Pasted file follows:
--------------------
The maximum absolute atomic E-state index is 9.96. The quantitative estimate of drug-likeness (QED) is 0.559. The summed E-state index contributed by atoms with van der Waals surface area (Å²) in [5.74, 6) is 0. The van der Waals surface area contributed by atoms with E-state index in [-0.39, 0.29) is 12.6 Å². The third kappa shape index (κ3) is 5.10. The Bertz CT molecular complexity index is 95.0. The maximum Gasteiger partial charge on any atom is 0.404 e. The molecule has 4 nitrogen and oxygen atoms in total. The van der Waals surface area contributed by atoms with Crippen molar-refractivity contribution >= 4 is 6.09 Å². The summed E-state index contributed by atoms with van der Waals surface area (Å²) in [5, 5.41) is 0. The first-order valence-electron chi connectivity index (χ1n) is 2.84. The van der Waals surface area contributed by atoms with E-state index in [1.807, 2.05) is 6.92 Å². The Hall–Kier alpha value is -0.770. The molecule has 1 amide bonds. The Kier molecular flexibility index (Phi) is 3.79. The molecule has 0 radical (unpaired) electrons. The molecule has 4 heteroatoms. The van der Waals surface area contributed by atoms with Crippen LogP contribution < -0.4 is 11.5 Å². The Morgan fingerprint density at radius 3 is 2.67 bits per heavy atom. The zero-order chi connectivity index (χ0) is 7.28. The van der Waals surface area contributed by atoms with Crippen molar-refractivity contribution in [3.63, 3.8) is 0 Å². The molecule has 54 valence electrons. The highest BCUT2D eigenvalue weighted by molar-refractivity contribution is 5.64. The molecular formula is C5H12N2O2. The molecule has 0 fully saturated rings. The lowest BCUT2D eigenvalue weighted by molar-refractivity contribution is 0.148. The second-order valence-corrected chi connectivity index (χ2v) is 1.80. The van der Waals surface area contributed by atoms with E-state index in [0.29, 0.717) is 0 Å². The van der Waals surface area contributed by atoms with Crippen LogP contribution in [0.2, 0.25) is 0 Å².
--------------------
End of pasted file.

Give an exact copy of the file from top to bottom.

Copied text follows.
The maximum absolute atomic E-state index is 9.96. The quantitative estimate of drug-likeness (QED) is 0.559. The summed E-state index contributed by atoms with van der Waals surface area (Å²) in [5.74, 6) is 0. The van der Waals surface area contributed by atoms with E-state index in [-0.39, 0.29) is 12.6 Å². The third kappa shape index (κ3) is 5.10. The Bertz CT molecular complexity index is 95.0. The maximum Gasteiger partial charge on any atom is 0.404 e. The molecule has 4 nitrogen and oxygen atoms in total. The van der Waals surface area contributed by atoms with Crippen molar-refractivity contribution >= 4 is 6.09 Å². The summed E-state index contributed by atoms with van der Waals surface area (Å²) in [5, 5.41) is 0. The first-order valence-electron chi connectivity index (χ1n) is 2.84. The van der Waals surface area contributed by atoms with E-state index in [1.807, 2.05) is 6.92 Å². The Hall–Kier alpha value is -0.770. The molecule has 1 amide bonds. The Kier molecular flexibility index (Phi) is 3.79. The molecule has 0 radical (unpaired) electrons. The molecule has 4 heteroatoms. The van der Waals surface area contributed by atoms with Crippen LogP contribution < -0.4 is 11.5 Å². The Morgan fingerprint density at radius 3 is 2.67 bits per heavy atom. The zero-order chi connectivity index (χ0) is 7.28. The van der Waals surface area contributed by atoms with Crippen molar-refractivity contribution in [3.63, 3.8) is 0 Å². The molecule has 54 valence electrons. The highest BCUT2D eigenvalue weighted by molar-refractivity contribution is 5.64. The molecular formula is C5H12N2O2. The molecule has 0 fully saturated rings. The lowest BCUT2D eigenvalue weighted by molar-refractivity contribution is 0.148. The second-order valence-corrected chi connectivity index (χ2v) is 1.80. The van der Waals surface area contributed by atoms with E-state index in [0.29, 0.717) is 0 Å². The van der Waals surface area contributed by atoms with Crippen LogP contribution in [0.2, 0.25) is 0 Å².